Westinghouse employs leading edge logistics for nuclear power plant cargo
By Karen E. Thuermer, AJOT
It’s a rare day that a nuclear power is described as being akin to a ballet. But when Carl Rossi, director of Global Logistics for Westinghouse Electric Co, began describing all of the intricate moves, people and companies involved in handling the many components and parts for the reactor modules and support buildings being built in South Carolina, his actual words were: “It’s a big ballet.”
Last year, the Nuclear Regulatory Commission (NRC) approved construction of nuclear reactors designed by Westinghouse that are to be installed in South Carolina and Georgia. Two Westinghouse AP1000 reactors are planned for Plant Vogtle near Augusta, GA and for the V.C. Summer Nuclear Station in Jenkinsville, SC. No U.S. nuclear construction permits have been granted by the NRC since 1978.
Rossi explained to AJOT in a telephone interview that the V.C. Summer in South Carolina is scheduled for completion in 2018 and involves handling about 24,000 tons of equipment on about 30 ships. The shipments entail such items as machinery, components, pumps, and dearator storage tanks that weigh about 273,000 metric tons and are 45 meters in length.
Those shipments that are arriving from overseas are coming in at both the Port of Charleston and the Port of Savannah, depending on the power plant site.
The cargo creates huge logistically challenges, although Rossi says none is insurmountable. In some cases it involves infrastructure.
In one instance, Rossi recalls, Westinghouse had to rebuild a bridge in cooperation with Norfolk Southern Railroad (NS). “The bridge, which crossed over the Congaree River in SC, dated back to the early 1900s and could not handle the weight of the larger cargo,” he says.
Other challenges include finding railcars that are big enough to handle project cargo.
To address this need, Westinghouse employs a Schnabel car, which is about 400 feet in length, and is designed to carry heavy and oversized loads in such a way that the load itself makes up part of the car. The load is suspended between the two ends of the cars by lifting arms; the lifting arms are connected to a pivot above an assembly of pivots and frames that carry the weight of the load and the lifting arm. When a Schnabel car is empty, the two lifting arms are connected, and the car can usually operate at normal freight train speeds.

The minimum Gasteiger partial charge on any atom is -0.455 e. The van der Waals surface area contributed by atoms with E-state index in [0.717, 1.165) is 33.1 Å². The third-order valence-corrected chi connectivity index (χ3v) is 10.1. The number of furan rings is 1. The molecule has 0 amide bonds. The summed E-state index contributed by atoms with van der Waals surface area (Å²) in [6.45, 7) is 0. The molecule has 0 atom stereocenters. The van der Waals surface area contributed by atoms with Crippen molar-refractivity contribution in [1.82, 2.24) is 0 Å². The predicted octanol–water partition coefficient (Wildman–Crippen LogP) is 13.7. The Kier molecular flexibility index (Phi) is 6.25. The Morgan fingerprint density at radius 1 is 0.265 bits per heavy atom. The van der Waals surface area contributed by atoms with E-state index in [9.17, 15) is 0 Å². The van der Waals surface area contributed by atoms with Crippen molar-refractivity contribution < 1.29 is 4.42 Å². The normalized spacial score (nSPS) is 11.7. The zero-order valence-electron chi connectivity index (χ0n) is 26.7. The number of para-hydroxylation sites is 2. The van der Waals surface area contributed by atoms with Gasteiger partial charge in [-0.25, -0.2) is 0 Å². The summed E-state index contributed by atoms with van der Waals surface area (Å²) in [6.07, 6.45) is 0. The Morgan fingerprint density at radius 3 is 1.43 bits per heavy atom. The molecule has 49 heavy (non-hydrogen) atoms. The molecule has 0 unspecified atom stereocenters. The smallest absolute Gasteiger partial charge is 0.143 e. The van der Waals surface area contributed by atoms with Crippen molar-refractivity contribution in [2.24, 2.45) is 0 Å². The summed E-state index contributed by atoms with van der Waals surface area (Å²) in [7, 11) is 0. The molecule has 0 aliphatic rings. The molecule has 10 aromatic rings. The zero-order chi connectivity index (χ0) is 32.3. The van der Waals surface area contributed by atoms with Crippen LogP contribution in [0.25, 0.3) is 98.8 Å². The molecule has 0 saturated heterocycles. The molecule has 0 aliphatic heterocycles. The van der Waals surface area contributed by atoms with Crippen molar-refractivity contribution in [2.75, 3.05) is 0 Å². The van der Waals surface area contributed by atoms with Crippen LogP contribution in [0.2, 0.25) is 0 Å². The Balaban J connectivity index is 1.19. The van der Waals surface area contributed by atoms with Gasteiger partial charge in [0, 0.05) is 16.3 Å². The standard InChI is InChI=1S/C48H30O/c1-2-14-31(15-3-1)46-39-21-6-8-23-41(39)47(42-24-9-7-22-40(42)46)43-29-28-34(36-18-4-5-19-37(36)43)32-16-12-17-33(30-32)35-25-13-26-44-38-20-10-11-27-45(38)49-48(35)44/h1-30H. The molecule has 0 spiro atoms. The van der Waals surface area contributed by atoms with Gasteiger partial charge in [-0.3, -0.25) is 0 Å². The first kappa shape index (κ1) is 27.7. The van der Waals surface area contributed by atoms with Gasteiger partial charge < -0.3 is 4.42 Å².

The beauty of the Schnabel car, Rossi explains, is it can be lowered within three inches of at the rail bed and can go up and down and sideways. “It’s highly flexible,” he says.
To meet its needs, Westinghouse deploys a Schnabel car at the Port of Charleston and the Port of Savannah.
Another challenge is the fact no nuclear plants have been built in the United States in 30 years. Consequently, Westinghouse is dealing with first-of-a-kind equipment for the plant, which employs a Generation 111+ nuclear reactor, and developing first-of-a-kind logistics operation that is unprecedented in the business.
Aerial view of Columbus Pier where the Port of Charleston has been cooperative in accommodating the large breakbulk/project cargo shipments.
Rossi, who used to handle logistics for the consumer electronics industry, comments that when he came to work for Westinghouse two years ago, the company had no logistics department. “We had to develop operational plans, methodologies, and logistics engineering to move this stuff.”
Leading Edge Team
Rossi is extremely upbeat about his job, however. “It’s an opportunity of a lifetime. “I’m having the time of my life!” he exclaims. “Surprisingly, there are really not a lot of people in the United States who do this kind of logistics. I tell my guys they are really out there. They’re leading edge.”
The logistics model Westinghouse deploys involves a core team of Westinghouse experts, engineers and project managers, as well as logistics providers Toshiba Logistics and Landstar Logistics who supplement its activities.
“Toshiba Logistics is owned by our parent company and helps us with our project planning and what we call our boots-on-the-ground at the port,” Rossi describes. “Landstar handles the tracking, and provides the trucking equipment as required. They also are boots-on-the-ground.”